It was after that, when I was back home, that things seemed to shift.  I can’t really remember what, or how.  I know there were whisperings of a romance between me and one of the boys, which I remember in two ways.  I remember a horrible, unpleasant experience in a cupboard at a party which I’ve never told anyone about and don’t want to now, and after that I couldn’t even look at him or respond when he repeatedly shouted my name across the playground.  But I also remember him fondly, I remember him lending me a Public Enemy tape and being sweet and funny.  But he ended up going out with one of the other girls, they turned up together at a party and everyone stared at me waiting for a reaction, and I felt sick and embarrassed, although I knew nothing more had been going to happen between us.  That moment never left me, that prickling of my skin, that lurch in my stomach. Although it wasn’t the last time a humiliation like that would happen to me, and I hardened to it before long. Accepted it. Expected it.

For the most part, it’s all kind of fuzzy. Those things hang there in my memory, like the salt crystals on string we created as children.  Other things ball together like dust, rolling around under a sofa, each from its own moment in time but now barely distinguishable.  When I was still sixteen, I was friendless again, and I can’t remember how or why.  But what I do remember, is being on my own again.  Like when I was going for lunch on my own when I was thirteen, I would now go to the pub on my own – this time I could drink and smoke, but the yearning was the same.  I remember getting dressed up to go out, and walking into town.  As I approached a pub (there were two or three where all the school kids gathered – I had fake ID but wasn’t asked once) I would light a cigarette.  I’d walk into the pub, walk up to the bar and get a drink, then just hang around and wait for someone to talk to me.  I’d offer people cigarettes.  I’d always looked a bit different, but it was more pronounced now. I’d dyed my hair purple, then orange, then blonde.  I had got my ears pierced many more times.  I got drunk, a lot.

One time I brought a friend, who was really a friend of my little sisters, and then only fourteen.  I went to one bar and they saw him loitering at the back, and wouldn’t serve me.  We went elsewhere, but not before I’d said hi to some people I had met before, they were from a different school, (a private school!), and were friendly and remembered me.  I met up with them again later. I ended up going out with one of them for a few months and entered into a very long and complicated friendship with another.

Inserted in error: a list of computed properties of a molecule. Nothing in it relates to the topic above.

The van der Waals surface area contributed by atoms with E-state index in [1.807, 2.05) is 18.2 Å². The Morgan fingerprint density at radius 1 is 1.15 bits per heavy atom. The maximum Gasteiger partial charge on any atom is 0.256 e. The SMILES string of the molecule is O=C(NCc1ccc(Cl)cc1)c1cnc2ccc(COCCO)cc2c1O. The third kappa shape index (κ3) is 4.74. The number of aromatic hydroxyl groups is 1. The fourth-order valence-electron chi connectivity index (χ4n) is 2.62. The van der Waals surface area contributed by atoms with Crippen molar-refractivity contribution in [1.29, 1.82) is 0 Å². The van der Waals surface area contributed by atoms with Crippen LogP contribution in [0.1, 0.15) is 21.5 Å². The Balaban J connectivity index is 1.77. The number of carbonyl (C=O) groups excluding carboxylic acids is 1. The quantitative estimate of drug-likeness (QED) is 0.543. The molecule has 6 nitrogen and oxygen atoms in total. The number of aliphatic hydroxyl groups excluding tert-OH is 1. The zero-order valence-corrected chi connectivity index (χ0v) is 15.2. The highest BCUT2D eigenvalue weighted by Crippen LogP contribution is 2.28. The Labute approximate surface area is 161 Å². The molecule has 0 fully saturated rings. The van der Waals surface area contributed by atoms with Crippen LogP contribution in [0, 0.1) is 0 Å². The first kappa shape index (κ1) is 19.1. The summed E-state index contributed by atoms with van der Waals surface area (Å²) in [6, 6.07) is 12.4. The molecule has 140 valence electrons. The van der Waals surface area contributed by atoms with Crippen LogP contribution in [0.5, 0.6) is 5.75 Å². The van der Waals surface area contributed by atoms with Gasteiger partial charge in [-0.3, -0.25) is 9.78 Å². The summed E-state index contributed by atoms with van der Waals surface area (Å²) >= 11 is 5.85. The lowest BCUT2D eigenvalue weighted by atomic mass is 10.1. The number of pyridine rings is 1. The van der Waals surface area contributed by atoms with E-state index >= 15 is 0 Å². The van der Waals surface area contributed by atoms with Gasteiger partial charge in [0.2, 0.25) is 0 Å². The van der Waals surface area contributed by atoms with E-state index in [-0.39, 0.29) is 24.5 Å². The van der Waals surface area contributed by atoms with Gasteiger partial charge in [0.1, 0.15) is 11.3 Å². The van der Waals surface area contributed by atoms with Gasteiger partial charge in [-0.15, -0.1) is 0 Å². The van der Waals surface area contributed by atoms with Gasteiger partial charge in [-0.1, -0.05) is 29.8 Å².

The realisation that there were other worlds out there was fairly life changing for me.  I’d felt defined by my shyness, my loneliness, my perceived unattractiveness for so long.  To suddenly know people who wanted to be friends with me, to sleep with me, to be seen with me, was amazing.  I blossomed. But, not in a very nice way.  Because the seeds that had been planted were not borne of happy things. I never stopped aiming low, I never stopped underestimating myself. I also never knew the power of female friendship until very, very recently.

It’s hard not to wonder, now, how different things would have been had social media existed.  As it was, I got my first email address at the age of twenty four.  I joined facebook when I was thirty three.

It’s easy for us to romanticise this, to talk of how glad we are that social media didn’t exist, that we didn’t have selfies and trolls and impossible standards to live up to.  And this is all true.  But we also lived in small, suffocating worlds, full of letters and magazines and landline phones, not knowing that others were out there feeling the same.  I do wonder how I would have fared if I’d been able to find other stories, other people, with a few clicks.  I love that we can travel all over the world, meet other people, educate and inform ourselves in ways that were simply not possible thirty years ago. I love selfies, I love seeing young women take control of their identities, their image.  I love that young queer folk can find others like them, can see others like them.  I love that everyone, literally everyone can be visible, can feel represented.

I do worry that, instead of posting anonymous valentines and repeatedly walking past my amours’ family houses, I would have been a crazed internet stalker and the whole world could have watched my descent into adolescent madness.  But, luckily, we’ll never know.